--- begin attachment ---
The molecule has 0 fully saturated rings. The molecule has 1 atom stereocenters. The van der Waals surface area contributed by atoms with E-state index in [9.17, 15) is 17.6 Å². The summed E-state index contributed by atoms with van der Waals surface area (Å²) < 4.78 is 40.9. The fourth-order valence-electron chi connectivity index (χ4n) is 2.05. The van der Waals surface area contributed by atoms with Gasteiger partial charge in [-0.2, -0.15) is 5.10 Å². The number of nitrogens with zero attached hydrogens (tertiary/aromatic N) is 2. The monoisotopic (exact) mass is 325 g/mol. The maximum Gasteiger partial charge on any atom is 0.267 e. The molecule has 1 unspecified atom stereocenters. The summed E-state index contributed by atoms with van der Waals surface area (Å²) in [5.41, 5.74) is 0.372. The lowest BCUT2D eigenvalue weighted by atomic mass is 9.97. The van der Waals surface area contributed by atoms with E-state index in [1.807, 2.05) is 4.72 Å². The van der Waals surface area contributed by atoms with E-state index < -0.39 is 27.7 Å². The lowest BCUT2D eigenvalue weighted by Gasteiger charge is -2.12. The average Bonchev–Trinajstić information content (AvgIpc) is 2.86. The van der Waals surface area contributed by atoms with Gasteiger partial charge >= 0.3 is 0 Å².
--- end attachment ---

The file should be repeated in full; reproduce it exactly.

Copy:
The molecule has 0 fully saturated rings. The molecule has 1 atom stereocenters. The van der Waals surface area contributed by atoms with E-state index in [9.17, 15) is 17.6 Å². The summed E-state index contributed by atoms with van der Waals surface area (Å²) < 4.78 is 40.9. The fourth-order valence-electron chi connectivity index (χ4n) is 2.05. The van der Waals surface area contributed by atoms with Gasteiger partial charge in [-0.2, -0.15) is 5.10 Å². The number of nitrogens with zero attached hydrogens (tertiary/aromatic N) is 2. The monoisotopic (exact) mass is 325 g/mol. The maximum Gasteiger partial charge on any atom is 0.267 e. The molecule has 1 unspecified atom stereocenters. The summed E-state index contributed by atoms with van der Waals surface area (Å²) in [5.41, 5.74) is 0.372. The lowest BCUT2D eigenvalue weighted by atomic mass is 9.97. The van der Waals surface area contributed by atoms with E-state index in [1.807, 2.05) is 4.72 Å². The van der Waals surface area contributed by atoms with E-state index < -0.39 is 27.7 Å². The lowest BCUT2D eigenvalue weighted by Gasteiger charge is -2.12. The average Bonchev–Trinajstić information content (AvgIpc) is 2.86. The van der Waals surface area contributed by atoms with Gasteiger partial charge >= 0.3 is 0 Å².